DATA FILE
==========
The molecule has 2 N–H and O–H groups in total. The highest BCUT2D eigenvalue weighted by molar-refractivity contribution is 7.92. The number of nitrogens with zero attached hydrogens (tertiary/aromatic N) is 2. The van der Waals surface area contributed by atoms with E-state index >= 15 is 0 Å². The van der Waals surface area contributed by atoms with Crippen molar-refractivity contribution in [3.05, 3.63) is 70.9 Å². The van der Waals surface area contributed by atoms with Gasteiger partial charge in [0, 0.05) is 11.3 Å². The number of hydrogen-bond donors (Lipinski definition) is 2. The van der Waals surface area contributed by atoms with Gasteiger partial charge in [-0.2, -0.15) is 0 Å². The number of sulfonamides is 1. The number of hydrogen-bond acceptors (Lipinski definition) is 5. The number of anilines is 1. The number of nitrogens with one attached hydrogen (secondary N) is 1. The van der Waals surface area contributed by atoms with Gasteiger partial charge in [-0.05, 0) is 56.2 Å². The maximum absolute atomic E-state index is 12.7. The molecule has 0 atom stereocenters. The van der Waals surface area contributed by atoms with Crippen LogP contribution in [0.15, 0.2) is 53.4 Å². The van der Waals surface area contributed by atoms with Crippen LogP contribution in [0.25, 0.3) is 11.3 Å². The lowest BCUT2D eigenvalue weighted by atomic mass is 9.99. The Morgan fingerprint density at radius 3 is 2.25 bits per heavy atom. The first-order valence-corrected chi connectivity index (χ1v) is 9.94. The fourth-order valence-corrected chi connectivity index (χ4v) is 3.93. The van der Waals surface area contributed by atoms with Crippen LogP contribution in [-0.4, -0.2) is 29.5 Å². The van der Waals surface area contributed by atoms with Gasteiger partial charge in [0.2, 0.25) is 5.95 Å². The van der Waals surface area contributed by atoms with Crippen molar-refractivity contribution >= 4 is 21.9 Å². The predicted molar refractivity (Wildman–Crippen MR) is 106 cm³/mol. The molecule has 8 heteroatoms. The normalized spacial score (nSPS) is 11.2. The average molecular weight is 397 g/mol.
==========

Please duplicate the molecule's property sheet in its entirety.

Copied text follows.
The molecule has 2 N–H and O–H groups in total. The highest BCUT2D eigenvalue weighted by molar-refractivity contribution is 7.92. The number of nitrogens with zero attached hydrogens (tertiary/aromatic N) is 2. The van der Waals surface area contributed by atoms with E-state index >= 15 is 0 Å². The van der Waals surface area contributed by atoms with Crippen molar-refractivity contribution in [3.05, 3.63) is 70.9 Å². The van der Waals surface area contributed by atoms with Gasteiger partial charge in [0, 0.05) is 11.3 Å². The number of hydrogen-bond donors (Lipinski definition) is 2. The van der Waals surface area contributed by atoms with Gasteiger partial charge in [-0.2, -0.15) is 0 Å². The number of sulfonamides is 1. The number of hydrogen-bond acceptors (Lipinski definition) is 5. The number of anilines is 1. The number of nitrogens with one attached hydrogen (secondary N) is 1. The van der Waals surface area contributed by atoms with Gasteiger partial charge in [-0.05, 0) is 56.2 Å². The maximum absolute atomic E-state index is 12.7. The molecule has 0 atom stereocenters. The van der Waals surface area contributed by atoms with Crippen LogP contribution in [0.15, 0.2) is 53.4 Å². The van der Waals surface area contributed by atoms with Crippen LogP contribution in [0.25, 0.3) is 11.3 Å². The lowest BCUT2D eigenvalue weighted by atomic mass is 9.99. The Morgan fingerprint density at radius 3 is 2.25 bits per heavy atom. The first-order valence-corrected chi connectivity index (χ1v) is 9.94. The fourth-order valence-corrected chi connectivity index (χ4v) is 3.93. The van der Waals surface area contributed by atoms with Crippen LogP contribution in [-0.4, -0.2) is 29.5 Å². The van der Waals surface area contributed by atoms with Gasteiger partial charge in [0.2, 0.25) is 5.95 Å². The van der Waals surface area contributed by atoms with Crippen molar-refractivity contribution >= 4 is 21.9 Å². The predicted molar refractivity (Wildman–Crippen MR) is 106 cm³/mol. The molecule has 8 heteroatoms. The normalized spacial score (nSPS) is 11.2. The average molecular weight is 397 g/mol.